DfE scales back ‘free courses for jobs’ offer 

Access will be restricted to adults earning below £25k in 2024/25

Access will be restricted to adults earning below £25k in 2024/25


The government has rolled back on its “free courses for jobs” offer by restricting access to adults who are paid less than £25,000 – in a move branded as “short-sighted policy control”.

Education and Skills Funding Agency rules for the incoming adult skills fund in 2024/25 introduce an “earnings threshold” to the flagship post-pandemic offer that aims to help people retrain and get into work.

The scheme, launched in 2021 as part of then-prime minister Boris Johnson’s “lifetime skills guarantee”, has enabled adults to study one of more than 500 level 3 courses (equivalent to two full A-levels) for free if they do not already hold one regardless of what they are paid.

Before it was rolled out, only 19- to 23-year-olds were fully funded for their first level 3 qualification, while anyone older had to take out an advanced learner loan to pay for the course.

Department for Education officials have decided to limit the offer to adults earning below £25,000.

A DfE spokesperson said the eligibility criteria has been restricted so that funding is “better targeted to support those further down the earnings spectrum or who are unemployed to gain the skills they need to get a good job”.

Ten mayoral combined authorities that have devolved powers over adult education funding including free courses for jobs (FCFJ), which account for 60 per cent of the country, are deciding whether to adopt this change or stick with the current criteria. London, the West Midlands, Greater Manchester and Liverpool told FE Week they have no plans to introduce the earnings limit.

The Learning and Work Institute (LWI) estimates that two-thirds of employees earn above £25,000 and would be ruled out by the ESFA’s threshold. 

LWI chief executive Stephen Evans pointed out the UK has “far fewer people qualified to level 3 than many comparator countries, and the number of adults gaining these skills has more than halved since 2010”.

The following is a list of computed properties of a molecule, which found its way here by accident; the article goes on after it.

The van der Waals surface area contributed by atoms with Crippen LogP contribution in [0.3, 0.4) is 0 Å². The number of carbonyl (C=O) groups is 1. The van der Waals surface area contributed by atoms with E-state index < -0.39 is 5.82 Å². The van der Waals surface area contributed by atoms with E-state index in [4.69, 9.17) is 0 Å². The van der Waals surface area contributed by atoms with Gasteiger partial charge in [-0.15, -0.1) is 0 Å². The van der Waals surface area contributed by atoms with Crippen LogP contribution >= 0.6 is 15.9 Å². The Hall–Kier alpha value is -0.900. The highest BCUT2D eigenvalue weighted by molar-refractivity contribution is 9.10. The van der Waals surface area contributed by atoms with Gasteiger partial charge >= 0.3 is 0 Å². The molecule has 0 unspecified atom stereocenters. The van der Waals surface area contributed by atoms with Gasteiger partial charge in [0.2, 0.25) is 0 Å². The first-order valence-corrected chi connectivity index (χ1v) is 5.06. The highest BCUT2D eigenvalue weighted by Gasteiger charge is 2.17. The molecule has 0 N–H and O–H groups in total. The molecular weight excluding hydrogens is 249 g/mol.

He said this new earnings threshold is “short-sighted spending control that risks further holding back already weak economic growth”, adding that the government should be transparent about how many people it expects this restriction will affect.

Funding expert Steve Hewitt criticised the move. He said: “It’s very disappointing to see one of the most progressive changes introduced by this government rolled back without consultation or warning.

“This will limit opportunity for many people who didn’t have the chance to get a level 3 qualification when they were younger and don’t want to get themselves in debt via a student loan.”

Government data shows there have been 57,300 enrolments on the FCFJ offer from people who did not already hold a full level 3 qualification between April 2021 and January 2024.

Enrolments are 61 per cent higher than on equivalent courses in 2018/19, according to the DfE. But of those starters, just over half have achieved the qualification.

Sue Pember, director of policy at adult education provider network Holex, said take-up of the offer has been “lower than planned so we are disappointed that DfE is limiting the offer”. She told FE Week: “We also understand that retention is low, and we believe that is because many students are encouraged to enrol even when they haven’t level 2 in English or maths and therefore struggle with the course. 

“We would prefer students to be offered a vocational level 2 with maths and literacy confidence courses before they start the level 3.”

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  1. JustSaying

    The poor take up of the FCFJ which has fallen well short of expectation, is directly linked to the inability of Independent Training Providers to secure funding contracts.
    Shambolic national procurement and convoluted devolution of skills funding has resulted in very few ITP’s being able to access funding to offer to learners the FCFJ.
    The ITP’s are central to any successful roll out of government skills funding and when ignored the results are usually predictable.
    Whilst well meaning, if the Holex suggestion above that maths and literacy courses should be added is taken forward, then unfortunately the evidence from Apprenticeships is that this would of course reduce take up of the offer even further !